I don’t think this is the same woman I’m thinking of…the woman I’m thinking of wasn’t in a violent relationship or at least I don’t remember her being in one.

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    • Ivory

      I have to agree with you on this one. If these were men they couldn’t blame befriending a no good man as an excuse. More crucial are these young boys who are extremely vulnerable to this lifestyle yet are given no sympathy because they are males despite the fact that they are kids.

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    • Anthony

      Getting caught up with a good for nothing man is sort of a female version of falling in with the wrong crowd. I remember there used to be a great black oriented news and current events magazine back in the 1990s that did a cover story about a young woman who got involved with a drug dealer while in college, and she was eventually caught transporting drugs for him, and she was given a really long sentence. At the time, I found myself pretty short on sympathy because she willingly made some terrible choices, and suffered because of it. She was eventually freed after her parents (who were wonderfully supportive considering what a mess she had made of her life,) were able to rally public support for her.

      However I feel about folks making stupid decisions, especially young people in college who are dumb enough to sell hard drugs, I feel basic fairness requires that women inmates get the same breaks currently being given to men.

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    • Ask_Me

      If I’m not mistaken the woman you are referring to (I can’t remember her name, but I remember the case) did NOT knowingly transport drugs for the man in question. He stashed them in her car. She did not know they were there…assuming we are talking about the same person. That’s the reason why so many people rallied behind her. If she had known about the drugs it would have been a different story.

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    • Anthony

      She had dated him a long time and knew he was a drug dealer. As I said in comparing following a no good man to hanging with the wrong crowd, traveling with a known drug dealer is like begging to charged. He she were a he, and hanging with her boy, there would have been no sympathy.

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    • Ask_Me

      I agree…guilty by association, but her sympathy was given because she did not willingly participate in HIS illegal activity.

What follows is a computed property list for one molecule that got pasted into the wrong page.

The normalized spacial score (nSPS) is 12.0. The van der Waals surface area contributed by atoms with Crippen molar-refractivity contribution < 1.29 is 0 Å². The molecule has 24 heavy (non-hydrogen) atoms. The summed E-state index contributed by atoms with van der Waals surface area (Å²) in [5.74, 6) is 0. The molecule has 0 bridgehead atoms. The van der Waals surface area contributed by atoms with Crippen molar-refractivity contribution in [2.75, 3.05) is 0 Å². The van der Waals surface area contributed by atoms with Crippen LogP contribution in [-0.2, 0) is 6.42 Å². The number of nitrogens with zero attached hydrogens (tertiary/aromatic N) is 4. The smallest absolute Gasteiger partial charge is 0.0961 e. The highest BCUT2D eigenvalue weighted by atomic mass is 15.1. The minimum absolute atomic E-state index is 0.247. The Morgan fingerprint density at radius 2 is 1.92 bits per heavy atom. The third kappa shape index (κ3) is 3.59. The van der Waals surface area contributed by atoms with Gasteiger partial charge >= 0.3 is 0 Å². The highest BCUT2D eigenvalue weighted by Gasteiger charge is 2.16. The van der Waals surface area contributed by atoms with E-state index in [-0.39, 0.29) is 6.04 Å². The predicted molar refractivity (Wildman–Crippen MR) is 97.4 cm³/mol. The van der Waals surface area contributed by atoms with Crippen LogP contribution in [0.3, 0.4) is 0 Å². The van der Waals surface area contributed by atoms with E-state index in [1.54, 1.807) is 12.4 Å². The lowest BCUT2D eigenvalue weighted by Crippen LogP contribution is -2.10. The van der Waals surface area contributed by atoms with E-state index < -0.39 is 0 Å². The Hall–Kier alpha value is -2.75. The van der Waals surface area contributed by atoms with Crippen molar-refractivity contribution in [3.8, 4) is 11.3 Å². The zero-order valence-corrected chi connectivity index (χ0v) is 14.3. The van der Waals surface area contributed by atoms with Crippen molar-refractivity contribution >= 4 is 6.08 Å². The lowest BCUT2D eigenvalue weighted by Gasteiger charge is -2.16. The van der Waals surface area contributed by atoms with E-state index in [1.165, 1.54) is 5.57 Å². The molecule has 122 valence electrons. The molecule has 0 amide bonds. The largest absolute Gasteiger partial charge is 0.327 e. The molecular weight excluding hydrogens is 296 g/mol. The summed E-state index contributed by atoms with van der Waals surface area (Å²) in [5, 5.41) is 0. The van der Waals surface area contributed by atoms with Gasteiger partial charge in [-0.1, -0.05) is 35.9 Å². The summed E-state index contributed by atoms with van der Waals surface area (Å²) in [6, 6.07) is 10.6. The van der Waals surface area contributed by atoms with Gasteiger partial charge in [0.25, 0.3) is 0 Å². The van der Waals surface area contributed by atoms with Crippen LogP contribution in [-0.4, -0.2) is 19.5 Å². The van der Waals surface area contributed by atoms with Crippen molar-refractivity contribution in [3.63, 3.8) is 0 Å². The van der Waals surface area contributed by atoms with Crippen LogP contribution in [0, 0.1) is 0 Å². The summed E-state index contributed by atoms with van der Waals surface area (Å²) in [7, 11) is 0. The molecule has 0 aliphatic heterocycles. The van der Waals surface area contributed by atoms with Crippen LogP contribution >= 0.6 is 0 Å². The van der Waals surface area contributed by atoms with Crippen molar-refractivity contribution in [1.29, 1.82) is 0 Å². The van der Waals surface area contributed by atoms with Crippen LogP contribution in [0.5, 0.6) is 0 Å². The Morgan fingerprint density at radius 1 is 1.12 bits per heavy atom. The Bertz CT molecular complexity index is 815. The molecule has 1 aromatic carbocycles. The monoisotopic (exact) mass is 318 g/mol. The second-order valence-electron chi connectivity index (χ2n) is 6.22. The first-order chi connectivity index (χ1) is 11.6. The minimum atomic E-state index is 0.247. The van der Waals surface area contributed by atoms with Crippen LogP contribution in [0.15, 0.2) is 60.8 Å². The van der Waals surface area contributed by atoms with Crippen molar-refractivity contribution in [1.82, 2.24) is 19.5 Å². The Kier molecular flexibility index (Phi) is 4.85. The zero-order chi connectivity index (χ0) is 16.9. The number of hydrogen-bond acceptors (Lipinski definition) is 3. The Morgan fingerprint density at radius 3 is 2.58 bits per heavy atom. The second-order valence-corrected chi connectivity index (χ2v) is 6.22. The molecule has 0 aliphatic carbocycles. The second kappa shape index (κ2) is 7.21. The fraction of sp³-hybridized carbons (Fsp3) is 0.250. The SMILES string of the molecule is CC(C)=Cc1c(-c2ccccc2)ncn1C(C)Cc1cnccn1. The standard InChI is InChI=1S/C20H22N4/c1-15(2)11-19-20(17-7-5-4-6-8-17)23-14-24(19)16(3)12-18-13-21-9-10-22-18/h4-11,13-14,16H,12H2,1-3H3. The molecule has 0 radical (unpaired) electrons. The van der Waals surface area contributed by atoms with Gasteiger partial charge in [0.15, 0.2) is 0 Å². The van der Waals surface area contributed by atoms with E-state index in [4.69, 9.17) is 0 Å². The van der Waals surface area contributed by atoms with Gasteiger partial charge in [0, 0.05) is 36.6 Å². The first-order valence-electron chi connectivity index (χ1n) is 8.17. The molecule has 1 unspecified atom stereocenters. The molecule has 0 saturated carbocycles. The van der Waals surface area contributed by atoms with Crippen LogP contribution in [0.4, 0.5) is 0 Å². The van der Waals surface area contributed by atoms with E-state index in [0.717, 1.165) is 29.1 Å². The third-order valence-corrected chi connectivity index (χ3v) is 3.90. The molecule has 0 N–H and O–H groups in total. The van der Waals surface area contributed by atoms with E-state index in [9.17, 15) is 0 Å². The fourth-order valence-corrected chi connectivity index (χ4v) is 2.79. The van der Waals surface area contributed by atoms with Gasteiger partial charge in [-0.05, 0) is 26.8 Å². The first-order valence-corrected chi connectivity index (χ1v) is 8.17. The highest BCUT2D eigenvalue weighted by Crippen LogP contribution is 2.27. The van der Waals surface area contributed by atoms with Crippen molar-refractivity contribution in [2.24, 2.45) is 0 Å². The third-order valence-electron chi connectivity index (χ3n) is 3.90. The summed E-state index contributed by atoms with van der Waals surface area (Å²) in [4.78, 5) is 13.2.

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    • Anthony

      It turns out we were talking about different cases.

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    • Ask_Me

      Yeah I figured that out.

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  2. Black Male Privilege

    This is a good program that must be combined with true re-education and social training for those brothers and sisters incarcerated. If justice is truly blind then there must also be equality in sentencing when it comes to non-violent and drug offenders, because what are and we’re doing isn’t working.

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  3. David C. Morrow

    If they are, which I doubt, maybe the authorities are admitting finally that they commit more crimes than n because they so rarely get punished — especially when there are men who can be blamed, guilty or not.
    Take your medicine, “ladies”, and learn personal responsibility.

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    • Ivory

      What this really means is that women make great companions in illegal conspiracies if they can use their gender as evidence of their innocence. If I were more enterprising I would enlist female drug dealers promising reduced sentences or non at all if they get caught.

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    • David C. Morrow

      The down side is that of course the females will rat you out even if they don’t have to to get lesser sentences.

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    • Ivory

      I’m female so I’ll be alright.

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    • David C. Morrow

      Yes, that’s how it works.

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  4. Ivory

    Are young boys able to use the same excuse? Couldn’t a young teenage black boy say he fell into the wrong crowd looking for a father figure wanting to prove himself the best way he knew how in his ghetto neighbourhood? These young teenagers are the real vulnerable people.

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  5. Objection

    Mr. President,

    When will you give Marcus Garvey a pardon?